The only factual assertions possibly relating to waiver are an "opaque and unilluminating" [Carter v. Stanton, 405 U.S. 669, 671, 92 S.Ct. 1232, 1234, 31 L.Ed.2d 569, 572 (1972)] statement in the Jacobsens' district court brief, 4 and the excerpt from Ruvold's affidavit, set forth supra. However, factual assertions in a brief do not raise a genuine issue of material fact. Northwestern Equipment, Inc. v. Badinger, 403 N.W.2d 8, 10 (N.D.1987). Nor did the district court have a "legal obligation, judicial duty, or responsibility to search the record for evidence opposing the motion for summary judgment." First Nat'l Bank of Hettinger v. Clark, 332 N.W.2d 264, 267 (N.D.1983). The Jacobsens did not attempt either in their district court brief or in Ruvold's affidavit to connect any of their factual assertions to the affirmative defense of waiver pleaded in their answer. They left to the court the chore of divining what their argument in opposition to summary judgment was, (see footnote 4, supra), and why the facts set out in their affidavits were relevant, let alone material. As the court in Nicholas Acoustics, Etc. v. H & M Constr. Co., Inc.,695 F.2d 839, 846-847 (5th Cir.1983), observed:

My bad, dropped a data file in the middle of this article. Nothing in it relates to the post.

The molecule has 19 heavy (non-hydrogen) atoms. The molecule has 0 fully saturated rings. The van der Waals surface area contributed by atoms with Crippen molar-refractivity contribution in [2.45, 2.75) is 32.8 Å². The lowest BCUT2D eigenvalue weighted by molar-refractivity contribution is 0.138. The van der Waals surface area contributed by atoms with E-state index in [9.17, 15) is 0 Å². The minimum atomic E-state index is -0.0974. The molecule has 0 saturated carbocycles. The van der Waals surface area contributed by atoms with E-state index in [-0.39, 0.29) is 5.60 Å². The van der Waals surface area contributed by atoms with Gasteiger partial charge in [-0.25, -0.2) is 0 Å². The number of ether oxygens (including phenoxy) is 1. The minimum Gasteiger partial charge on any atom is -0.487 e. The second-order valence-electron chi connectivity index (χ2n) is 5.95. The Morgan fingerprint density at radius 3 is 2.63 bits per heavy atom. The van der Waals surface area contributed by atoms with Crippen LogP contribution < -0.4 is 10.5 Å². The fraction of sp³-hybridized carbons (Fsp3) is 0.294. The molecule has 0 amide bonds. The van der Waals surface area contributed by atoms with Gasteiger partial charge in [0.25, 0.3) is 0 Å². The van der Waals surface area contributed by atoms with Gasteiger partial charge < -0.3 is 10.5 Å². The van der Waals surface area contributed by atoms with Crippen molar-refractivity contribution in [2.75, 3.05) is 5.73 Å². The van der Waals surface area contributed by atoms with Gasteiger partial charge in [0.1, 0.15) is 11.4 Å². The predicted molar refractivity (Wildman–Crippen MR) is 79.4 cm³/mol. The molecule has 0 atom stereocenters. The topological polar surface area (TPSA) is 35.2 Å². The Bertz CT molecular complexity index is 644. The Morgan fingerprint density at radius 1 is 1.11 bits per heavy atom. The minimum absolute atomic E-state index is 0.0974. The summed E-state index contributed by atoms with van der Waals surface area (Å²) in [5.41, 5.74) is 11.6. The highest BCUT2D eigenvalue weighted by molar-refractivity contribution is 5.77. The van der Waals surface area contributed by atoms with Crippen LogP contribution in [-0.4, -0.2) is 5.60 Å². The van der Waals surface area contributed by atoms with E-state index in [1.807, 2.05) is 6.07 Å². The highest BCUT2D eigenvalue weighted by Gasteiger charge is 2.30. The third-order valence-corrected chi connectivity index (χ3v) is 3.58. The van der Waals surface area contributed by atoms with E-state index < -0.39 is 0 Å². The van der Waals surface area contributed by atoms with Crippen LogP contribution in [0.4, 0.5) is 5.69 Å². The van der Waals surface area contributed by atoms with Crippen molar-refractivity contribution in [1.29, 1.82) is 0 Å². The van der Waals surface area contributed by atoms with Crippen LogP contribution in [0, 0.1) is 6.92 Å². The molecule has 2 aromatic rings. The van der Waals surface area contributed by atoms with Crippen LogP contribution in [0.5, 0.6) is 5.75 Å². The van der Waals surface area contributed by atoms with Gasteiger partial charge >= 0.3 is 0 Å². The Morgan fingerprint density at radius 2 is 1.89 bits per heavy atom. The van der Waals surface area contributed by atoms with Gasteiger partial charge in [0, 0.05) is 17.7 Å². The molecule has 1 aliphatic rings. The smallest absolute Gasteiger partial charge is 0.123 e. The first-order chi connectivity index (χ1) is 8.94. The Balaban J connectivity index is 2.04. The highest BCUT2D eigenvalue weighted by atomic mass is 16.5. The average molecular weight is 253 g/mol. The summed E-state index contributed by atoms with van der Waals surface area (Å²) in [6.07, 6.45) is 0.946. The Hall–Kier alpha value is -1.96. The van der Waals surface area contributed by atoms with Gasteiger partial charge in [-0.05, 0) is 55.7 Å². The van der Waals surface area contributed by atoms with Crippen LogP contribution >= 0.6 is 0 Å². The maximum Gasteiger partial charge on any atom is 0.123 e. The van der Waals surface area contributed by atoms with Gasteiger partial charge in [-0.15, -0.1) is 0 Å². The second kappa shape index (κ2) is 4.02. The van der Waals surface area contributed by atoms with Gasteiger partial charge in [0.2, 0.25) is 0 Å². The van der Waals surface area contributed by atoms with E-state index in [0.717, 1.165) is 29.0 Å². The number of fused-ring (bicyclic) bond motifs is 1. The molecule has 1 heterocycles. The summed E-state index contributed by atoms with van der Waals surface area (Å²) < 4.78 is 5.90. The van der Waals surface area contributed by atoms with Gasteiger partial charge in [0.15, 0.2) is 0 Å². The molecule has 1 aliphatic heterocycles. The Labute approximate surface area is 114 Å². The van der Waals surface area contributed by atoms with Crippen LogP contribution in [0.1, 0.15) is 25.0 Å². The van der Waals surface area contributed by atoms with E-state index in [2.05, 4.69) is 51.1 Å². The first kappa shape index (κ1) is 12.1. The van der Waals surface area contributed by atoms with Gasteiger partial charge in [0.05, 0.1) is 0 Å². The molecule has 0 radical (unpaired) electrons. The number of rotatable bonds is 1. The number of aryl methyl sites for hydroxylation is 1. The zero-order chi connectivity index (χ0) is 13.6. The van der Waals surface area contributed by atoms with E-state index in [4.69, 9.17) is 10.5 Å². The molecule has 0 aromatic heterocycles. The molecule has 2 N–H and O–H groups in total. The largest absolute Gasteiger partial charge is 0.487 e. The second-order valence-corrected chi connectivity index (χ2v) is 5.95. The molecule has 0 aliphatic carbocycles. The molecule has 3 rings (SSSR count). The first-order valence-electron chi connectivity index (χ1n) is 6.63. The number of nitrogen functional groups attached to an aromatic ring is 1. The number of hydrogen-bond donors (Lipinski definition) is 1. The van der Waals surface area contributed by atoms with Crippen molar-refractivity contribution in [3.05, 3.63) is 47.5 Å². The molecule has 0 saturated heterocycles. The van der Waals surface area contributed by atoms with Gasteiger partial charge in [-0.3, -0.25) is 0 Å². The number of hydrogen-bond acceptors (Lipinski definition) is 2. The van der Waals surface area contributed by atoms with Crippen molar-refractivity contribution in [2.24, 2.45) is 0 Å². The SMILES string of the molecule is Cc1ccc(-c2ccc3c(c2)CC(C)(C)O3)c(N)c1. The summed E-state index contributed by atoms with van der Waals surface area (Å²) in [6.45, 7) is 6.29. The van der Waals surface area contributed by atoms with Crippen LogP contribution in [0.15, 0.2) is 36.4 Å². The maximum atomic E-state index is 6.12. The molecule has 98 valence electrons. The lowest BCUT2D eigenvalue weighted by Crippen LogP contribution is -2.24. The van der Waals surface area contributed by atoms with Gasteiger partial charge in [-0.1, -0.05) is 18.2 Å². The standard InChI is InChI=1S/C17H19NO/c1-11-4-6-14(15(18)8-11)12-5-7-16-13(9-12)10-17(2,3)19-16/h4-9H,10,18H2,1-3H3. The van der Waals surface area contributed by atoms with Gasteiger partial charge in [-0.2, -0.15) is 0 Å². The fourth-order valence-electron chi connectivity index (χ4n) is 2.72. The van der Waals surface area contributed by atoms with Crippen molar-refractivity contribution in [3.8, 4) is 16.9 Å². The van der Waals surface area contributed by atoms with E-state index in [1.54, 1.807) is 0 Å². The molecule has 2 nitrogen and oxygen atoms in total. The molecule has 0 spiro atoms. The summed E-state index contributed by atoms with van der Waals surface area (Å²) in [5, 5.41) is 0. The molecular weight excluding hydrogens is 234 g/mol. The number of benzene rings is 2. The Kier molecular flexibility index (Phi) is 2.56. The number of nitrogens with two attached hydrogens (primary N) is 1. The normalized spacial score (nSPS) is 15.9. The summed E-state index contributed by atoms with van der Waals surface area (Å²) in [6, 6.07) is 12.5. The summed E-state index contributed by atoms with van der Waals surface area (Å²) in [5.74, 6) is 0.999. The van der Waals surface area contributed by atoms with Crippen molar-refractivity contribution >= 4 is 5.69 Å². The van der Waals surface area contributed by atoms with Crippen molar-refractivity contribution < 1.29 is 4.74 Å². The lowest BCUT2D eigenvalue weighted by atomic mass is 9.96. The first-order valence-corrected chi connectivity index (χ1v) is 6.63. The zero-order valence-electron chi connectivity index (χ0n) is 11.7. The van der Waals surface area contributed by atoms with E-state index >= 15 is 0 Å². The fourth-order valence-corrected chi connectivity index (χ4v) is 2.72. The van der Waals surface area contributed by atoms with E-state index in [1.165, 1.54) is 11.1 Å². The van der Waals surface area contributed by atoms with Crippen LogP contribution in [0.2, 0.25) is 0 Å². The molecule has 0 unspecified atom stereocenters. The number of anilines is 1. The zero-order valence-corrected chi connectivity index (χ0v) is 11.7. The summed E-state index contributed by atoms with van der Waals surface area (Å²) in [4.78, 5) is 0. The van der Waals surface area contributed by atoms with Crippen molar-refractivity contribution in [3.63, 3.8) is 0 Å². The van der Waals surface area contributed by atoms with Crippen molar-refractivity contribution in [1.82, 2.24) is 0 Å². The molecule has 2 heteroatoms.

"We wish to emphasize most strongly that it is foolhardy for counsel to rely on a court to find disputed issues of material fact not highlighted by counsel's paperwork; . . . practical constraints on the time of a judge make it impossible for the judge to examine a record of even moderate size with such finitude as to be both exhaustive and exhausting. Judges are not ferrets!"
Counsel's paperwork did not highlight a genuine issue of material fact about waiver. Because the Jacobsens did not explain the significance of the evidence, we conclude that they did not provide the district court with evidence raising a genuine issue of material fact as to waiver. It follows that the Jacobsens' failure to raise a genuine issue of material fact about waiver defeats their argument that we should review the issue of accord and satisfaction based upon the same facts. We therefore decline to consider the issue of accord and satisfaction.